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Sulawesi eared-nightjar

Eurostopodus diabolicus

Photo by David Beadle (Internet Bird Collection)

Common name:
Sulawesi eared-nightjar (en); noitibó-diabólico (pt); engoulevent satanique (fr); chotacabras diabólico (es); teufelsnachtschwalbe (de)

Order Caprimulgiformes
Family Caprimulgidae

This species is endemic to Sulawesi, Indonesia, where it is confined on the mountain ranges in the north and centre of the island.

These birds are 26-27 cm long.

The Sulawesi eared-nightjar is found in evergreen rainforests, at altitudes of 250-2.100 m, tolerating at least selective logging.

They feed on insects caught in flight, particularly moths and beetles, hunting at twilight and in the night.

Sulawesi eared-nightjars breed in March-October. They nest on the ground, in forest clearing with some fern and moss cover, where the female lays a single cream-coloured with with brown speckles. There is no information regarding the incubation period, but the chick fledges about 30 days after hatching.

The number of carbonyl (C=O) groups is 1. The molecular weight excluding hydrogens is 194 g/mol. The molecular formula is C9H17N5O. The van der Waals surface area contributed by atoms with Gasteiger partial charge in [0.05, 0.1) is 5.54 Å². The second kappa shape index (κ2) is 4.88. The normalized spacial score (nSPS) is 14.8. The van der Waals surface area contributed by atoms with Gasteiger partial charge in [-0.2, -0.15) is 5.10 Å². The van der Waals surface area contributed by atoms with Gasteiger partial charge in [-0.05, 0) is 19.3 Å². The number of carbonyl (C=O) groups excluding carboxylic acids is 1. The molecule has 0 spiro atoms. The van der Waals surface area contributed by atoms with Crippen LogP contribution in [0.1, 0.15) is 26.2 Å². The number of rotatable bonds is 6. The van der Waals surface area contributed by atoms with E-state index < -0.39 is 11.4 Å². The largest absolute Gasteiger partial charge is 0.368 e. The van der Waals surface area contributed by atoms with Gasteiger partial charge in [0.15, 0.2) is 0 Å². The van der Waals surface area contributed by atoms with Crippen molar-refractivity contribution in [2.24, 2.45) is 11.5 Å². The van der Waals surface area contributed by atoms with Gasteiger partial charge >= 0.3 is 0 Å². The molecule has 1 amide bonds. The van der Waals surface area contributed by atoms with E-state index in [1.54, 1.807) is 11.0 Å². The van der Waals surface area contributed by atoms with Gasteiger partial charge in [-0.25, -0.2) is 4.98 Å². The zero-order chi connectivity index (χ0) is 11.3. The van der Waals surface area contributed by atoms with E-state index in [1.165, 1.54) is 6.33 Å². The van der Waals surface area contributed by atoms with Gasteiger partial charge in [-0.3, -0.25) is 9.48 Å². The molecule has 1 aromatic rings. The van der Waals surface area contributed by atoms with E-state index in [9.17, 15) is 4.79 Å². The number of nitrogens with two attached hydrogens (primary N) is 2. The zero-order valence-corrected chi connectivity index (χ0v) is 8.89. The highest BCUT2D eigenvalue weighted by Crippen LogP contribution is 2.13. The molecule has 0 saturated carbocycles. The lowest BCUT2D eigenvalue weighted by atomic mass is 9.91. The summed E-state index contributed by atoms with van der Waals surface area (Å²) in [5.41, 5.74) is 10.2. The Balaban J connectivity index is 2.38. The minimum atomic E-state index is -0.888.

IUCN status – VU (Vulnerable)
This species seems to have a small breeding range, although it may be more widespread and overlooked. The population is estimated at 2.500-10.000 individuals and suspected to be declining at a moderate rate, mostly due to forest habitat loss and fragmentation at lower altitudes, owing to land clearance for transmigration settlements, shifting cultivation, plantation agriculture and large-scale logging. The forests at higher altitudes are currently relatively secure.

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